Deputies and supervisors are now more closely monitored through statistical compilation of incidents, such as public discourtesy complaints, preventable auto collisions and use of force.
One measure of success is the amount paid out in judgments and settlements. In the 1991 fiscal year, the department paid out $26.2 million; in fiscal 1996/97, the figure had dropped to $12.5 million.
The Los Angeles Sheriff's Department has borrowed common risk management techniques such as return-to-work practices from private industry, said Capt. McCown, a 30-year veteran of the department who also holds a master's degree in public administration. Yet the sheriff's risk managers confront concerns -- with their own ironies -- not faced by the private sector.
For example, budget cuts have closed many California mental institutions, making the Los Angeles County jail system a warehouse for the mentally ill, some of whom can be dangerous to work with, Capt. McCown said. There is also the usual array of felons who, though incarcerated, are able to fashion crudely made jail knives and other weapons.
But the daily processing of thousands of inmates, many of them in poor health or lacking hygiene, makes communicable diseases a bigger cause of workers comp losses than violent inmates, Capt. McCown said. "We lose a lot of time because of conjunctivitis," he explained. "That isn't inmates jumping on deputies and beating on them. There are sprains and twists and things like that. We don't have a whole lot of stabbings."
There are also large, high-profile losses. In May, a California Appellate Court upheld a $23 million verdict against the Sheriff's Department, stemming from accusations that deputies beat several plaintiffs attending a bridal shower.
The Sheriff's Department is appealing the ruling to the California Supreme Court concerning the event, which took place in 1989, before the Risk Management Bureau was formed, Capt. McCown said.
Would it be less likely for that to happen now?
"Certainly," Capt. McCown said. "The ultimate compliment for us is (that) the plaintiffs bar, the attorneys that sue the department, have looked at us, and we are getting fewer and fewer suits from them."
Risk management policies and reforms, such as use of force reviews, have helped the Sheriff's Department win 11 of 12 recent court cases. "The things they used to be able to attack us on are not available any more. So they are going out and looking at other law enforcement agencies," Capt. McCown said.
A thick manual now serves as a cornerstone for the department's broad risk management policy (see related story). The manual offers a look at how the department has implemented top-down accountability for loss prevention and risk management. Commanders and captains are held accountable for losses attributed to their underlings. The sheriff's upper management draws on statistics compiled by the Risk Management Bureau on incidents such as work-related injuries and car chases to pre-empt budding problems.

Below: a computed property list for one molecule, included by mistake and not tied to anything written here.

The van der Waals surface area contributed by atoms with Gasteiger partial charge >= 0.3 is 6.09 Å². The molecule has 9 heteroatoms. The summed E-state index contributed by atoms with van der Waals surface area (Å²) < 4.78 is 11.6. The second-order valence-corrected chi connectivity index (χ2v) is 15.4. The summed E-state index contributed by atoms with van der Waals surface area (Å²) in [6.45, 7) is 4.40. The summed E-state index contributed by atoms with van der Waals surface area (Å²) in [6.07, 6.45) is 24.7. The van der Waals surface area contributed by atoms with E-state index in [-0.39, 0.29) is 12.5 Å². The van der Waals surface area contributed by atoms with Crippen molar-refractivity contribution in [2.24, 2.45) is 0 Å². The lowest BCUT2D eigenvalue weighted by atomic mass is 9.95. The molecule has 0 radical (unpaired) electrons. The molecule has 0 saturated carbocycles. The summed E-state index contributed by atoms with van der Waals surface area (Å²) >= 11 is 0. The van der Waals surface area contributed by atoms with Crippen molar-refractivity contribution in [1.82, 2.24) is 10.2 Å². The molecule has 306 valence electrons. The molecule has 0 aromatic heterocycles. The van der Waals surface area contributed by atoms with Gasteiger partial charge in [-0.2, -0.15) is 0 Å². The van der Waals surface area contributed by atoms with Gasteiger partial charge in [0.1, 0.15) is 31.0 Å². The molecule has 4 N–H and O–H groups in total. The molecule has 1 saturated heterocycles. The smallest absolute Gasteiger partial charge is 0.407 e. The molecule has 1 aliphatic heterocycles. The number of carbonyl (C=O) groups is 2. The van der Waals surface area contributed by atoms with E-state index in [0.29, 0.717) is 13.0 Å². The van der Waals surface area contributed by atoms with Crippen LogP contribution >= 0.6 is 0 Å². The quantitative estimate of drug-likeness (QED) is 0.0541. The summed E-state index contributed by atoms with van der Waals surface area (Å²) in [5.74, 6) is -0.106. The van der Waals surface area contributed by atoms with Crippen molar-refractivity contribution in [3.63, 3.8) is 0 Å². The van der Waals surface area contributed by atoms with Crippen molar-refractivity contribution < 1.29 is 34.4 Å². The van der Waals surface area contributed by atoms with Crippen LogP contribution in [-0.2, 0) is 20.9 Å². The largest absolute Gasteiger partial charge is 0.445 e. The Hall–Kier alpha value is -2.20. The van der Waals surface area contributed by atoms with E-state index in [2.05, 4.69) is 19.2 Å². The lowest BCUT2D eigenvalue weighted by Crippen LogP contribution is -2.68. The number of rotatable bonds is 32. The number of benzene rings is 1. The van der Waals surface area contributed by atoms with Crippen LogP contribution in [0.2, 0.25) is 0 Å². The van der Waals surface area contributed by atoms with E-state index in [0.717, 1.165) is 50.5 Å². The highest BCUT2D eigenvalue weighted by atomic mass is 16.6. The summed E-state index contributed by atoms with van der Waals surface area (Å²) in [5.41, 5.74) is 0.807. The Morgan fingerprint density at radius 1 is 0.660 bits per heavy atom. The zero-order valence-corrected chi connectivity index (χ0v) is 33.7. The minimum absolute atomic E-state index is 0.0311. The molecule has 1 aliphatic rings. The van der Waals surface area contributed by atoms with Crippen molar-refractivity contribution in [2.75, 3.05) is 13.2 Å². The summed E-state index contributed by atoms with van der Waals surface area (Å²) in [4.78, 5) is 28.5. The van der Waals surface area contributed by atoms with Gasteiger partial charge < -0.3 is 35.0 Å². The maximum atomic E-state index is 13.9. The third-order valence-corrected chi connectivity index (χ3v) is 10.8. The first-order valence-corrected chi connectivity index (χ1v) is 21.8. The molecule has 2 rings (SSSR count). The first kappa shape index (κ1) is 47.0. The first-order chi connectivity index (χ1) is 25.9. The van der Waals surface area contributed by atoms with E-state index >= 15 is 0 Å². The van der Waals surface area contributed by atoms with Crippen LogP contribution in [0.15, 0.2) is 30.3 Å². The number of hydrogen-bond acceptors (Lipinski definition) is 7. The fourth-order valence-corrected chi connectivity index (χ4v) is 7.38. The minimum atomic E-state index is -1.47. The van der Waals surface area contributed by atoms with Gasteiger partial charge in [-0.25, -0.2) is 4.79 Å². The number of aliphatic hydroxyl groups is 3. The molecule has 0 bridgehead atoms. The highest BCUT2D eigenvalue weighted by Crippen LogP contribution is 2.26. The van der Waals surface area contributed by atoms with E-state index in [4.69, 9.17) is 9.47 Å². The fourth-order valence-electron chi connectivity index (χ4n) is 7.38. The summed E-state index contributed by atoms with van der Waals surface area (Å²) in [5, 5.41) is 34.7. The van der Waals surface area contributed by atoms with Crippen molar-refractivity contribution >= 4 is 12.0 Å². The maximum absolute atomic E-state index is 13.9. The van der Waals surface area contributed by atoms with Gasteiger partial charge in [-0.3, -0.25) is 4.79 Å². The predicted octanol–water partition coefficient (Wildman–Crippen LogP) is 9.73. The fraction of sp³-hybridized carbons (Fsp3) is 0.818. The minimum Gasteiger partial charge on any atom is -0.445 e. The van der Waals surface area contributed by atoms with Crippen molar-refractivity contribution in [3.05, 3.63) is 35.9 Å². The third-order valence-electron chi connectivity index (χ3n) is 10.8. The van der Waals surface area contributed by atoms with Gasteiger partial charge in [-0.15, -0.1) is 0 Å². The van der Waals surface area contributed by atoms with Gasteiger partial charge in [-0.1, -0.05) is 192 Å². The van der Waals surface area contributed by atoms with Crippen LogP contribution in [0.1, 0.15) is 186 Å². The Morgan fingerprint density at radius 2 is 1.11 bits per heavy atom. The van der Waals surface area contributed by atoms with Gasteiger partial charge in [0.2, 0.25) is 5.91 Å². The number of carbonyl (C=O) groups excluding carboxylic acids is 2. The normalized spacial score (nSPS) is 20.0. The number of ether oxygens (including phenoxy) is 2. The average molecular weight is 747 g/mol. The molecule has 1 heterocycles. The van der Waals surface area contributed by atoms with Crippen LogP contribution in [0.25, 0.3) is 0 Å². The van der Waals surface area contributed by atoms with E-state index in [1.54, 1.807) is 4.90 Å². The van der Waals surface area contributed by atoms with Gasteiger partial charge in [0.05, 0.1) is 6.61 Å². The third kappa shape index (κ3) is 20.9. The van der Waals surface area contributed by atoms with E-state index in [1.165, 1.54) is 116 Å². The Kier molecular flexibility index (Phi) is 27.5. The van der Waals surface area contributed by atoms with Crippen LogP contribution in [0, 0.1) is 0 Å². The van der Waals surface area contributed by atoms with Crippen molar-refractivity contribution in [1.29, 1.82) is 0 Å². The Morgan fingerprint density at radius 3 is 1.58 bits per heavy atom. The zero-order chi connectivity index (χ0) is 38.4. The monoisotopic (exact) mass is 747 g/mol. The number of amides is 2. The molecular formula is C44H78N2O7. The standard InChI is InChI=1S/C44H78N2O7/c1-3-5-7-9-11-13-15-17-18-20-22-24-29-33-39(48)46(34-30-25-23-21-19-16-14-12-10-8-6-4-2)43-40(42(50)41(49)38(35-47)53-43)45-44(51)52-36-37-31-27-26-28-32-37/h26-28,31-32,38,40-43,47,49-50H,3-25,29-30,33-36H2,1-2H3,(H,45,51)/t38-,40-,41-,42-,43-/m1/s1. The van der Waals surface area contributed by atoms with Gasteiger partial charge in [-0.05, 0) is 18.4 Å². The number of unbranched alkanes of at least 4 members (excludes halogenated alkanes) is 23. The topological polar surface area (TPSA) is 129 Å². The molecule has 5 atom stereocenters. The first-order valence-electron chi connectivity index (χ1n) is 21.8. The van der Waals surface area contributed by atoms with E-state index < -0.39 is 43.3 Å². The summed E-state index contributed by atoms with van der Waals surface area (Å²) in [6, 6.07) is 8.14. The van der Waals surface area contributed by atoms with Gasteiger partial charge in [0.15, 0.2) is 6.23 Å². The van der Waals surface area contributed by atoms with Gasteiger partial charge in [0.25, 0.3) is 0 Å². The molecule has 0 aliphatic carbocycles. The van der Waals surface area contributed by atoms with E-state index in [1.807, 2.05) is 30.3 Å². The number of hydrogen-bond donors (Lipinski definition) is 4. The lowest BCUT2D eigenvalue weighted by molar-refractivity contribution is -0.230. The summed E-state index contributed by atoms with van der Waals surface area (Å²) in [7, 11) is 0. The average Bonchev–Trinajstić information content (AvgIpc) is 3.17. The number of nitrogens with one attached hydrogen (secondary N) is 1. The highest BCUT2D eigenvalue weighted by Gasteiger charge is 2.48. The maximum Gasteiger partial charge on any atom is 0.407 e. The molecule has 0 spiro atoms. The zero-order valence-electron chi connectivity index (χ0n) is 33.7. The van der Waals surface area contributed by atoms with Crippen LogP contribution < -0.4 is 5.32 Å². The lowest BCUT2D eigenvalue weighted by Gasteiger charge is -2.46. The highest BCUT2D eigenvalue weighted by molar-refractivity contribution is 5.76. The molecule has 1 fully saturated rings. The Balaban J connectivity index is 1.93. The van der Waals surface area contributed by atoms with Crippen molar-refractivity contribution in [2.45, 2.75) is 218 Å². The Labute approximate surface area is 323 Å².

Peer pressure and upper management's ability to deny rank advancements to captains and other supervisors are a means to gain their cooperation. "We do not have stockholders because we are civil servants," Capt. McCown said. "But it will be noticed by everyone who makes the decisions if you are doing a good job. Before, it wasn't noticed because we are so large."
Effective risk management in law enforcement takes an insider to do the job well, Capt. McCown said. Risk managers from outside the police department often will be viewed with suspicion and hamstrung. To put it bluntly, he said, cops are just too difficult to work with.
"It's not going to work unless you get cops involved, because law enforcement is a closed shop," Capt. McCown said. "They don't have a lot of trust for, a., attorneys and, b., non-sworn members."
One preventive risk management measure that more law enforcement risk managers nationwide are striving for is quick claim settlement, before claimants have time to consult plaintiffs attorneys and escalate costs. Such is the case with the sheriff's risk manager staff who settle immediately with inmates held too long in the county jail.
Jeffrey Jinkens, acting risk manager for Broward County Sheriff's Department in Florida, said his risk management department is on call 24 hours a day for a variety of incidents that may call for a relatively quick settlement. If the facts and circumstances call for it, he has the authority to cut a check for tens of thousands of dollars.
"I'm not saying I would ever use it," he said. "In the perfect situation, if you were able to determine without a doubt that 100% of the responsibility rests with you, would it be a smart thing to settle that claim on the spot? Yes, it would."